Fort/Castillo de San Felipe de Barajas The largest Spanish Fort in the Americas and the strongest fortress ever built by the Spaniards in any of their colonies. It was never taken despite numerous attempts. The fortress is a 20-minute walk or a $6,400 peso cab ride from the old town. Wear a hat and/or bring an umbrella for sun protection as much of what you will tour is out in the open. Audio tour recommended (additional cost). Hours 8am-6pm, tel 666 4790; Av Arévalo; adult/child 6-13 pesos $25,000/10,500; reduced fees for Colombian nationals & residents, teachers/students with ID; disabled, 62+ and under 6 free. Free entrance last Sunday of the month between February and November for Colombian nationals.
Around the corner behind the fort off Calle 30 is a large pair of bronze old shoes, Los Zapatos Viejos. The monument is in honor of Cartagena poet Luis Carlos López (1879-1950), whose poem “A mi ciudad nativa” speaks to how one can love this city like one loves an old pair of (presumably well-worn favorite!) shoes.
The Monastery/Convento de la Popa This is the highest point in the city and has the best view in Cartagena. Take a taxi (no public transport); the fare of about $40,000 pesos includes round trip transportation and 40 minutes waiting at the top while you tour the convent and admire the views. Walking to the top not recommended for safety reasons. Tel: 666 2331; adult/child pesos $9,000/5,000; daily 9 am-5 pm. [NOTE: as of 22 March 2017 this is closed for 6 months; more information here.]
Inquisition Palace/Cartagena History Museum Downstairs focuses on the Inquisition & Tolerance; upstairs on the history of Cartagena; basic information in English. Centro, Calle 34 3-11, Plaza de Bolivar; tel: 664 7381, 664 4570; Mon-Sat: 9am-6pm; Sun/Holidays: 10am–4pm; Entry Adults = $17,000; Seniors/Children = $14,000 (Free last Sunday of the month from Feb to Nov)
Naval Museum This is a great museum. Written info is almost all in Spanish, but there is an app you can download to scan codes with your device for translations in English, Portuguese & French. Downstairs has a lot of colonial history; upstairs has more recent naval history. Be careful, they say this museum is haunted! Calle San Juán de Dios No. 3-62, near the Hotel Charleston/Santa Teresa, Centro; Open Daily 10am – 5:30pm. Entry: $8,000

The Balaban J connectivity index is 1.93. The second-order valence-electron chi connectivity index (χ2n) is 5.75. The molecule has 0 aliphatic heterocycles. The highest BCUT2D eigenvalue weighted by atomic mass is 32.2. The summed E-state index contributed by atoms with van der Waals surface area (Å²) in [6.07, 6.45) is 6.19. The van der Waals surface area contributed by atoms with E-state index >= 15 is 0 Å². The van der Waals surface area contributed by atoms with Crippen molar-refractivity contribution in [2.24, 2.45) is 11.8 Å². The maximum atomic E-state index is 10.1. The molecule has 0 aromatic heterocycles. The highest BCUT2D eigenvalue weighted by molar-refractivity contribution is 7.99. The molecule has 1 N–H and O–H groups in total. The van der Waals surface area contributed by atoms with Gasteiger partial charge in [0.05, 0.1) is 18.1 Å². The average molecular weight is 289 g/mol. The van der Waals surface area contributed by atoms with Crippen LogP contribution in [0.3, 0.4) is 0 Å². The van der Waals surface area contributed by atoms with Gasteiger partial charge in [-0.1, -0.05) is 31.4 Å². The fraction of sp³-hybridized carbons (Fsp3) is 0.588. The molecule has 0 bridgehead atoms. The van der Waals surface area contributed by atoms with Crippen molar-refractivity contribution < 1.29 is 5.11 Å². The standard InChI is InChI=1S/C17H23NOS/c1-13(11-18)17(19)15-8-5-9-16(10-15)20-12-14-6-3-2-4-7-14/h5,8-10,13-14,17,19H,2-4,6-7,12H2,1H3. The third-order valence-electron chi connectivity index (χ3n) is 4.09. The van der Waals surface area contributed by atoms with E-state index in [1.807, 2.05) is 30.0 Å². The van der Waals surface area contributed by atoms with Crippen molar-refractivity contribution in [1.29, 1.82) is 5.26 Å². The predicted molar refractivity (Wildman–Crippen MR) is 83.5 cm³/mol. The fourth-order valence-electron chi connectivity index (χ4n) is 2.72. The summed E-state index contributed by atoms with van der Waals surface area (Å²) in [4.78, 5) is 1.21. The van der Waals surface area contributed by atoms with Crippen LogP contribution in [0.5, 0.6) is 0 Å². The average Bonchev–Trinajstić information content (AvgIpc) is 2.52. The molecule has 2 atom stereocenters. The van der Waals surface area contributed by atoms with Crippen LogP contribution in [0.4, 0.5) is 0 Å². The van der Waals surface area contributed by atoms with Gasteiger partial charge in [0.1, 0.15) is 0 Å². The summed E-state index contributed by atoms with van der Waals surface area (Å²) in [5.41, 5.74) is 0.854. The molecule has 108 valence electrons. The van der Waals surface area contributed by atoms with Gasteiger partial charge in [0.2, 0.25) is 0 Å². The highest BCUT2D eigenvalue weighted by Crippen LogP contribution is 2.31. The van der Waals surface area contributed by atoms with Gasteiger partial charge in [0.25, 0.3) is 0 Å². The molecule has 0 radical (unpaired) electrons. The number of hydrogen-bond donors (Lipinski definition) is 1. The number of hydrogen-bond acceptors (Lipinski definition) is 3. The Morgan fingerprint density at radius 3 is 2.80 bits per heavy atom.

Gold Museum/Museo del Oro The Gold Museum (421 0953; Calle 14 No 2-07; admission free; Hours Tues-Sat 9 am-5 pm, Sun 11-3, closed Mondays) is in the fine colonial mansion known as the Casa de la Aduana (Customs House) right on Parque Bolivar.
Museum of Modern Art Mon-Fri 9 am – noon, 3 – 7 pm; Sat 10 am – 1 pm, Sun 4 – 9 pm except the last Sunday of the month when it is 11 am – 4 pm (and free entry for Colombians) $8,000 adults; $4,000 students with ID and children
Teatro de Adolfo Mejía This is a former church turned theater; there are often free or reasonably priced concerts and performances here. Events are often posted (without much advance notice!) on Facebook, but there is no online schedule.
Centro, Plaza de la Merced (Carrera 4), # 38 – 10. Office hours (the office is around the back of the theater on Calle de la Chichería): Monday-Friday, 8:30 a.m. to noon; 2:30 pm to 6 pm; inquire at the office for theater tours as well as upcoming events.
Gabriel García Márquez Monument The Nobel prize-winning author of One Hundred Years of Solitude, among other novels, lived most of his life in Mexico, but had a home in Cartagena’s Walled City (near the Sofitel Hotel Santa Clara). As of late May 2016, his ashes are interred in the Merced Convent, part of the University of Cartagena, next door to the Teatro Adolfo Mejía. There are no informational plaques, but the (former) convent is pretty and diehard “Gabo” fans may be interested. Monday to Saturday, 8 am to noon and 2 to 5 pm.
Casa/Museo Rafael Nuñez Rafael Nunez (1825-1894) was a poet, journalist, author of Colombia’s National Anthem, creator of the Banco Nacional, mastermind of its Constitution, and four-time President of Colombia. His former home is located in the Cabrero neighborhood, just to the northeast of the city walls (ie, in the direction of the airport, which is named after him). Tour this 19th century home Sat/Sun 10-4; Tu-Fri 9-5. Free. Informational signs in Spanish only but there is a brochure in English with translations of these signs.
The Parque Apolo is across the street and is open all day. The chapel in the park, La Ermita del Cabrero, was built by Rafael Nuñez and is a popular place to be married. It is open at mass times only and worth a look if you peek in just prior to mass (Monday – Friday 6 pm; holiday Saturdays 5:30 pm; Sundays 9:30 am, 5:30 pm, 7 pm).
Hours & prices listed above subject to change.